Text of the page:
After three years worth of saving on the part of both the town and county of Stettler, the Stettler Regional Fire Department is poised to transition to a new radio system.
With funding secure, the Stettler fire department will be transitioning to the Alberta First Responder Radio Communications System (AFRRCS).
AFRRCS is a province wide digital radio network provided by the Alberta Government for first responders of all types that has been in service since July of 2016.
According to fire Chief Mark Dennis, provincial RCMP and EMS services are already on the system and that connecting to it themselves will allow a level of interoperability between agencies that they don’t currently have with the legacy communications system.
“A number of fire departments are already on AFRRCS,” said Dennis.
“We’re all slowly migrating over to this.”
The project does come with significant cost though.
All told, the project will be costing an estimated $670,000; however, Dennis highlights that this switch is a long-range decision.
“The decisions we make today will likely go another 20 to 25 years,” said Dennis.
Dennis noted that the fire department’s legacy radio system was brought into service in 1999 and, though it has served the department well, is nearing the end of its service life due to repair “becoming a bit of a problem” because of a lack of parts for the older equipment.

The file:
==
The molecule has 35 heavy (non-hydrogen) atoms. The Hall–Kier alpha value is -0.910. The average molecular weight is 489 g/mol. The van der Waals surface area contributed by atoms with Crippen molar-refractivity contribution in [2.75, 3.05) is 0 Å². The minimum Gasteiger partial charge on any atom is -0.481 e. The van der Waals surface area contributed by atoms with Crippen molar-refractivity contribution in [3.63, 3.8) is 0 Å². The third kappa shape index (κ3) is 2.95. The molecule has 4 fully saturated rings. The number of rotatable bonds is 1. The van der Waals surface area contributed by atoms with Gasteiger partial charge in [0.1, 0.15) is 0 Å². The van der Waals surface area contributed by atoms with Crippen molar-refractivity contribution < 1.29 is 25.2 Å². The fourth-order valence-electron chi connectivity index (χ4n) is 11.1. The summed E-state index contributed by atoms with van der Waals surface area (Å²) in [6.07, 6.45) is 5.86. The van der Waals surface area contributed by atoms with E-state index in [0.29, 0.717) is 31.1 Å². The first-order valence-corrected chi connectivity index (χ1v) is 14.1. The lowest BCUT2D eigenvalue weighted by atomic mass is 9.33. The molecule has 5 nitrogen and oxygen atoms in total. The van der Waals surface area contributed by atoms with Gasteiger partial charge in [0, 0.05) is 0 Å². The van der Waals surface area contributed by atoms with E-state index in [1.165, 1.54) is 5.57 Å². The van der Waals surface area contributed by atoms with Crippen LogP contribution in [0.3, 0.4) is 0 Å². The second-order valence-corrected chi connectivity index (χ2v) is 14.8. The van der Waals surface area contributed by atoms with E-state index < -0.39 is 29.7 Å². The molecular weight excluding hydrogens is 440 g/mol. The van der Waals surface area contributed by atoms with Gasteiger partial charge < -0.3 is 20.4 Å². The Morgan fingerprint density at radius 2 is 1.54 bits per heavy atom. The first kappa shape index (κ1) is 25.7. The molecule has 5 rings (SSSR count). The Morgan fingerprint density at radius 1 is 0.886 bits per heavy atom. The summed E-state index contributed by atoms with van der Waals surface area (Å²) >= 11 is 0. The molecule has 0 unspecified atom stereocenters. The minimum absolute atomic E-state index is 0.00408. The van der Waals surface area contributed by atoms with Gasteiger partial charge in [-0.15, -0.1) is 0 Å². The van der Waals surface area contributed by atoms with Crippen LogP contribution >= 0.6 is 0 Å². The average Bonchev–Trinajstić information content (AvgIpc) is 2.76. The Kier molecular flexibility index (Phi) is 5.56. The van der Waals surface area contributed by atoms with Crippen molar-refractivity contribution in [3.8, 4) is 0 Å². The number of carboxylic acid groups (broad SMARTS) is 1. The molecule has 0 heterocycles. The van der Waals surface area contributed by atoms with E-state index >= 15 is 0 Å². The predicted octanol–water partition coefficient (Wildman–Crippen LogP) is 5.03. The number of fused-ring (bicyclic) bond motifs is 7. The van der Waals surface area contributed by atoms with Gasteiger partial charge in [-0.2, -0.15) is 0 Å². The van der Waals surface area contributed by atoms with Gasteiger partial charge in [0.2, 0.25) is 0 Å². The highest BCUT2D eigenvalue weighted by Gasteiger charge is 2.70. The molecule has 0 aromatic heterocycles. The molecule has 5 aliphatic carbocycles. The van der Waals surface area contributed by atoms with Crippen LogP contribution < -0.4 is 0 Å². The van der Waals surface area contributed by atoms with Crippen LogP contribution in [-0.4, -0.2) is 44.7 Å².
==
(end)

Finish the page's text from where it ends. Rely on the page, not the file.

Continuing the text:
“It’s mission critical equipment,” said Dennis.
Dennis stressed that the legacy, analogue, radio system will continue in operation as a redundancy as long as they can keep it maintained.
Part of the reason for the high cost of the project is the provincial government specifications of equipment to be used with the radio network.
According to the Town of Stettler council request for decision presented to them at the Jan. 12, 2022, council meeting, “only the radios on the permitted radio list” are allowed on the network.
Dennis did put the project out for tender through the provincial purchasing website and received two bids for the project, both from companies in Red Deer.
At Dennis’s recommendation, both county and town council chose Bearcom (formerly Communications Group) to supply the equipment and training on the new equipment as the other bid did not meet the project’s technical requirements.
Between installation, set up and training on the new equipment, Dennis anticipates the new system to be operational possibly by July, though he suggest there are still “some unknowns with the digital system” which could cause that to change.